We must recognize that Egypt suffered the devastation at the hand of God because though it was a sophisticated, dazzling, world-dominating empire, it was also a wicked, idolatrous nation. The Egyptians were a people who openly flouted the natural evidence of a supreme Creator by worshipping a pantheon of idols and gods dedicated to their own passions and lusts. Egyptians regularly engaged in a frenzy of immoral and idolatrous celebrations, sporting events, fashions, and music all dedicated to gods of materialism and human gratification.
The plagues God meted upon the land of Egypt and its people were just as much attacks on her idols and lifestyle as they were punishments for the sins of her people. As just one example, the Egyptians worshipped the Nile River as a god, and when God turned its waters to blood, the life-giving nature of the river was destroyed, along with the power that the Nile River god supposedly possessed.
Thus, in this solemn Passover event of Exodus 12, God used blood of a different nature to represent the saving, life-giving power that only He, the almighty, eternal God, possessed. The sacrificial lamb of Passover symbolized the future Son of God, who would take upon Himself the role of the sacrificial Lamb of God (John 1:29). The shed blood of the Passover lamb symbolized the blood to be shed by the coming Messiah.
The bunch of hyssop was dipped into the blood, and per God's instructions, that blood was sprinkled or brushed on the doorposts and lintel of each home. The Israelites were then told to stay within those homes, separated from the Egyptian people and their normal routines. That night, there was to be no interaction or communication with any aspect of the Egyptian civilization. Their very lives depended on their following this command to the letter.
The sacrificial blood, sprinkled or smeared by the bunch of hyssop, graphically represented a separation and a protection of Israel against the deadly havoc that God wrought upon Egypt that night. The blood ceremonially cleansed and protected the people inside those homes against the plague of death that struck a people who practiced the filthy abominations of godlessness.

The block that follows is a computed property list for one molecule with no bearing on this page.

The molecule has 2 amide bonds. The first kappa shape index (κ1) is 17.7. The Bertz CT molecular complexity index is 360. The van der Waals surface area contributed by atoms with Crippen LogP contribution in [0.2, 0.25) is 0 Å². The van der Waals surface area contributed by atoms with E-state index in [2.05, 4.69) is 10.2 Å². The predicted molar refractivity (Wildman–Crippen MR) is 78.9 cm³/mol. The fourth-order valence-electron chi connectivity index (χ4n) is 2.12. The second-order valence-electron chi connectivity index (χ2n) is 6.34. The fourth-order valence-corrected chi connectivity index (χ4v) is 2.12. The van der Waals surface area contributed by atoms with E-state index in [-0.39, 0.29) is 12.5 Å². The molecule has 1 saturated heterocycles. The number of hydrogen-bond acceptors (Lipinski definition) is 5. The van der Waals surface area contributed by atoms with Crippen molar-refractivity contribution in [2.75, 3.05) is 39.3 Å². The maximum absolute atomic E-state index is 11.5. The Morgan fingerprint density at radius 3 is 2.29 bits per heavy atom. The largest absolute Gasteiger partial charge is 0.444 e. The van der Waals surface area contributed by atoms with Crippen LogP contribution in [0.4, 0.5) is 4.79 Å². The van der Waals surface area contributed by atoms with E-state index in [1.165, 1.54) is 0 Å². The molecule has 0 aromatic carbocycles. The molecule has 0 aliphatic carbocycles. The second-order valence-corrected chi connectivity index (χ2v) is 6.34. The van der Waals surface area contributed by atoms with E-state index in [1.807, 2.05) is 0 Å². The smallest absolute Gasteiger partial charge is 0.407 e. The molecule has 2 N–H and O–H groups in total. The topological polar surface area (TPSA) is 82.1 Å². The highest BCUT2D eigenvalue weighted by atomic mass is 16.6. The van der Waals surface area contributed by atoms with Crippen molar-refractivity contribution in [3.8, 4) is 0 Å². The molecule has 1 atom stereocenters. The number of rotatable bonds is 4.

Later, in the books of Leviticus and Numbers, hyssop was used as part of sacrificial ceremonies. The hyssop was always tied into bunches for use in sprinkling the blood of the sacrificed animal. In some sacrifices, the priest sprinkled the blood onto the person making the sacrifice.
In Numbers 19, Moses gives instructions for one who is unclean due to touching a dead body. These instructions include taking a bunch of hyssop, dipping it into clean, running water, and sprinkling the unclean individual, his tent, and possessions. This example clearly connects the use of hyssop and clean water for cleansing.
Over the years, some have suggested that hyssop contains valuable antiseptic or cleansing properties that would "disinfect" the contaminated person or his possessions. This cannot be the point because such an idea contradicts the fact that God is the only Source of true purification. The biblical use of hyssop in the Passover, the sacrifices, and the ceremonial cleansing rituals was a constant reminder, painting a detailed picture of the washing, cleansing, saving, purification, and salvation from death itself that come only from the eternal God.
This is the kind of cleansing that David requested of God when he asked to be purged with hyssop.
Purge Me With Hyssop
If one stopped with verse 19, one would have a solid case for asserting that unless a church is preaching to the unconverted, one is not really preaching the gospel as Christ intended. Making disciples and baptizing certainly refer to conversions from the world into Christianity. But Christ also says, ". . . teaching them to observe all things I have commanded you." Teaching the fullness of God's way of life cannot be done before baptism and the receipt of the Holy Spirit.